The euphoria post President Cyril Ramaphosa’s state of the nation address in February—where he promised to change the trajectory of energy generation in South Africa “over the next few months”—was snuffed out with the reappearance of loadshedding and a nationwide pandemic-related lockdown.
Originally published in the ESI Africa weekly newsletter on 19/08/2020
Both have crippled the country, but one should never have happened in the first place.
In 2019, the country experienced the worst power outages and rotational loadshedding, which at one point reached drastic levels requiring Stage 6 to be implemented by Eskom.
Now, according to Eskom’s spokesperson, Sikonathi Mantshantsha, the power utility will not be in a position to “realistically promise an end to loadshedding this week”.
Never mind this week or even next week! Energy experts speculate that South Africa could be stuck with loadshedding until at least 2025.
This analysis is based on Eskom’s continued problems with generation capacity and inability to maintain its power plants and grid infrastructure properly.
By way of example, this week Eskom admitted to breakdowns at four units at the Medupi, Duvha, Majuba and Lethabo power plants.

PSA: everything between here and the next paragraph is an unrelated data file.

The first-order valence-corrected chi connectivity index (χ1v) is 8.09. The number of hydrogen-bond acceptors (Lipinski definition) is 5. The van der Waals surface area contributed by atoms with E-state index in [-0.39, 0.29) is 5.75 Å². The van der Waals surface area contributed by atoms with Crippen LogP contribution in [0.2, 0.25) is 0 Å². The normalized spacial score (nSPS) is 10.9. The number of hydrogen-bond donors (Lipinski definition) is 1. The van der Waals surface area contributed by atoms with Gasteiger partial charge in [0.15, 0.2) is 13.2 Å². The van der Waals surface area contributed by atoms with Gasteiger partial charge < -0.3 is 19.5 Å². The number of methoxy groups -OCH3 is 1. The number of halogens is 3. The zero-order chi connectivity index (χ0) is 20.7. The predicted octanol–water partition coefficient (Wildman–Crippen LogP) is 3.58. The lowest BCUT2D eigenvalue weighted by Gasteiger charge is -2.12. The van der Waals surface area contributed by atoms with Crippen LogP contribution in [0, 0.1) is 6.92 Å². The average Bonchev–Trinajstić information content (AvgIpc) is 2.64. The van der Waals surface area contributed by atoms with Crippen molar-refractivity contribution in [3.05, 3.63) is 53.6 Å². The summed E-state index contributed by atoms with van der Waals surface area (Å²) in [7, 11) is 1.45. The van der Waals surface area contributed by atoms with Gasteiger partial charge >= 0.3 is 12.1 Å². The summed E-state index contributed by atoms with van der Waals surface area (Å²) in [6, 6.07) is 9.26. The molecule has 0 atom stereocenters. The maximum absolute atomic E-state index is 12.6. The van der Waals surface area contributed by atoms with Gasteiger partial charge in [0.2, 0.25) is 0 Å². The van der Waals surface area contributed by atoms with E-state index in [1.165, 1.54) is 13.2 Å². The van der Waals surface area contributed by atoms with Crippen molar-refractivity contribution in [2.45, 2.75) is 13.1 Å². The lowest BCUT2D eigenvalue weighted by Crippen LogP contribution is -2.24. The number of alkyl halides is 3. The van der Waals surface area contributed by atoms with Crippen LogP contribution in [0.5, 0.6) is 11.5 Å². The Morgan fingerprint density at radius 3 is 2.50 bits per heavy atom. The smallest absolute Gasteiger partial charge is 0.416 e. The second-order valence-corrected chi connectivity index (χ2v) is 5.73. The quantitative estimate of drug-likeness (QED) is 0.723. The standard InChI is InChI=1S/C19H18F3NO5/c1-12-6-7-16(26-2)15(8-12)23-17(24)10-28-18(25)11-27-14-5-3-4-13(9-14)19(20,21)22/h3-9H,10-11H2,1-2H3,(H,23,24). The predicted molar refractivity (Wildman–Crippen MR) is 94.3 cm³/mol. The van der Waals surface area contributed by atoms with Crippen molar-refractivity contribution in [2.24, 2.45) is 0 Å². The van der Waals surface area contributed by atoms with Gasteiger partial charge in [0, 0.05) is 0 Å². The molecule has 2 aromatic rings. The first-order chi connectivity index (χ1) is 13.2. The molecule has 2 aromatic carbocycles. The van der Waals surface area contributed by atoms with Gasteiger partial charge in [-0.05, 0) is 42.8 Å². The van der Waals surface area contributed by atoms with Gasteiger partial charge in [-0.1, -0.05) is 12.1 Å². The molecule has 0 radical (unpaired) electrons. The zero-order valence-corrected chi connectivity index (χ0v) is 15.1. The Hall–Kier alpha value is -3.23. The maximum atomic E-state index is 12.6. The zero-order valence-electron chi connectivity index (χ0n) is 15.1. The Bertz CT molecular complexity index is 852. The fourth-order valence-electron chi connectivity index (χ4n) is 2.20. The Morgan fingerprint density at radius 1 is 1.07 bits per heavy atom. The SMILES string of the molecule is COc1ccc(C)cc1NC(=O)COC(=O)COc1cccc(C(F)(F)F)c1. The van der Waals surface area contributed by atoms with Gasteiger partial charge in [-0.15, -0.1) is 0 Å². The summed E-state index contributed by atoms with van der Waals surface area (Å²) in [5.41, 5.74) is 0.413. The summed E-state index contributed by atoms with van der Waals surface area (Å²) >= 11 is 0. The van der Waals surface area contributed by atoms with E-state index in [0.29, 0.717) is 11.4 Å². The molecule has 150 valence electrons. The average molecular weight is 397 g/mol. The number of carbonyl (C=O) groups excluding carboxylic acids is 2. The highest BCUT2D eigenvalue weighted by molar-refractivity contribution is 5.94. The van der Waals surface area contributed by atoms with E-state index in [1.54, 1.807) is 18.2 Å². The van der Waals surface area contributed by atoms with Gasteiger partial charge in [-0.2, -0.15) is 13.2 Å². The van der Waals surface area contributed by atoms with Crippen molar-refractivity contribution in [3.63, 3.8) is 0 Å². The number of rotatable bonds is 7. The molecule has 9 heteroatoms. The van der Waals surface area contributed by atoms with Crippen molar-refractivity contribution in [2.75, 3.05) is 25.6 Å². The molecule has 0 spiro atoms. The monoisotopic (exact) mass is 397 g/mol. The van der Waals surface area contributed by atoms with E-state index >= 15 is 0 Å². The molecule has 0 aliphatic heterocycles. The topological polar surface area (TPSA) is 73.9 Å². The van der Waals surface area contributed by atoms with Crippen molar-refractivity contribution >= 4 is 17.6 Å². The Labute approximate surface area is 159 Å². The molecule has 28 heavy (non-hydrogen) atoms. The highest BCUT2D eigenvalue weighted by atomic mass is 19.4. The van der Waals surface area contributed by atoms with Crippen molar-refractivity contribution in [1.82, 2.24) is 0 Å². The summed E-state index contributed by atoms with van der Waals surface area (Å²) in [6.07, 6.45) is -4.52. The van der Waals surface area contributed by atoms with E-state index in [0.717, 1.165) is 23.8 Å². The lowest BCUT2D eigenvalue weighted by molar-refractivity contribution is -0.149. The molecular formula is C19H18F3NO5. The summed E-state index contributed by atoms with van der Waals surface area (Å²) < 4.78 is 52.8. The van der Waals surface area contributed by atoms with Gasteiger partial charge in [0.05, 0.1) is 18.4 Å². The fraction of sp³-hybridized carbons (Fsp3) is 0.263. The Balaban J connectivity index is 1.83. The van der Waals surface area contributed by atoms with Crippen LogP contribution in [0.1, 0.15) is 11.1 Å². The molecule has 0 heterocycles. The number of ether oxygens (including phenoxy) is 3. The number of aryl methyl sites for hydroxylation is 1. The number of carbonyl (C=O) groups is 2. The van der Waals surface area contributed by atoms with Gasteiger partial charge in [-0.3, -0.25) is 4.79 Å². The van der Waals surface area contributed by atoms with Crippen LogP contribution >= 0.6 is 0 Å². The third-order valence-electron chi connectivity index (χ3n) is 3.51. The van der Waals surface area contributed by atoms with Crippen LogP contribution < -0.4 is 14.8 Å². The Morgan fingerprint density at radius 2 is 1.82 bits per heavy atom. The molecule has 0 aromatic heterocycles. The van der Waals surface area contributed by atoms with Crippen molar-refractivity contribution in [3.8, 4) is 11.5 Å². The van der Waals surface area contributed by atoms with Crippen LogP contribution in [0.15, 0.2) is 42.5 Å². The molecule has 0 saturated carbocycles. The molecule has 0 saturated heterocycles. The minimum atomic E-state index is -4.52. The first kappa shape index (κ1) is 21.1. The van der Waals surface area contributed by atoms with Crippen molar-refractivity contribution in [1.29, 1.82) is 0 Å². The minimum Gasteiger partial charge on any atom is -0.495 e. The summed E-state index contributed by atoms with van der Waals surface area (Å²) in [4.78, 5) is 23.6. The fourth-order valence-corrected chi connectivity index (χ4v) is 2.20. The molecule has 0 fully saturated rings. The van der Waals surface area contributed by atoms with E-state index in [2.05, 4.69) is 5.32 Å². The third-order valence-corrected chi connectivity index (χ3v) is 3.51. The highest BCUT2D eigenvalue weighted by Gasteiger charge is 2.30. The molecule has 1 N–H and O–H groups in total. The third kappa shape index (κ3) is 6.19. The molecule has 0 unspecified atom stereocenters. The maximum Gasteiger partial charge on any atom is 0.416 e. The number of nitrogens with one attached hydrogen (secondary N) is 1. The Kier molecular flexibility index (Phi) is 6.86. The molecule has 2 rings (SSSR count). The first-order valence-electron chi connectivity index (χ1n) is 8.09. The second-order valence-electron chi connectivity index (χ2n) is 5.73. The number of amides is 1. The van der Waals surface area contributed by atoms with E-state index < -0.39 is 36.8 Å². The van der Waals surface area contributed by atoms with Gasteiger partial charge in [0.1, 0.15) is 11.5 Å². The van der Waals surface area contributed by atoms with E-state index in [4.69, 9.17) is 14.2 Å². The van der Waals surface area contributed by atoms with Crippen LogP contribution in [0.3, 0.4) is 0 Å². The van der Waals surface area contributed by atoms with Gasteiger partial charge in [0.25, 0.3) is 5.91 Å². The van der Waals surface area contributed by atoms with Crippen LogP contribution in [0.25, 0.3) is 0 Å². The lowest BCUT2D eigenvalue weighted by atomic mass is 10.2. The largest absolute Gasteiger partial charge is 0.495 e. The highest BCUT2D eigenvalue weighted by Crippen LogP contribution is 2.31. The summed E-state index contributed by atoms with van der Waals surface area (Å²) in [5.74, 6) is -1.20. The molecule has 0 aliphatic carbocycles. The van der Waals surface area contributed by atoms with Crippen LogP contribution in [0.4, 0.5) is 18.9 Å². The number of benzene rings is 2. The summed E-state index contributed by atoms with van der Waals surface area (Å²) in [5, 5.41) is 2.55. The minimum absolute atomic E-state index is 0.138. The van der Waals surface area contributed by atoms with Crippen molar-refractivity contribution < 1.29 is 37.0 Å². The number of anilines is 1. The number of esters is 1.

Surely this is unacceptable for a utility that holds the monopoly?
It isn’t even sustainable, and as the CSIR pointed out in their January report on the matter, the total economic impact of loadshedding could be as high as R338 billion over the past 10 years. This financial impact doesn’t even touch on how the ‘bailout billions’ that are coming from Treasury will influence the economy.
While the report’s updated Energy Availability Factor and demand forecast expect over 4,500GWh of loadshedding in 2022, compared to the 1,352GWh, the country suffered in 2019.
In an incredibly feeble action plan from the utility to missing its target to restrict power outages, Eskom has opted to shuffle some of its senior managers.
Read more on Eskom and loadshedding stage
Bheki Nxumalo moves from his position as head of generation to that of group executive overseeing new projects. In his place comes Rhulani Mathebula, but in an acting position for now.
Another move is Daniel Mashigo from general manager of primary energy to head up Eskom’s Cluster 2 power plants, replacing Mathebula. Clusters are groups of three or four units to introduce greater cost transparency.
We are yet to see who will take up the primary energy generation position; perhaps another wildcard from outside of the state-owned organisation similar to the now-CEO, Andre de Ruyter?
Keeping candles close at hand—until next week.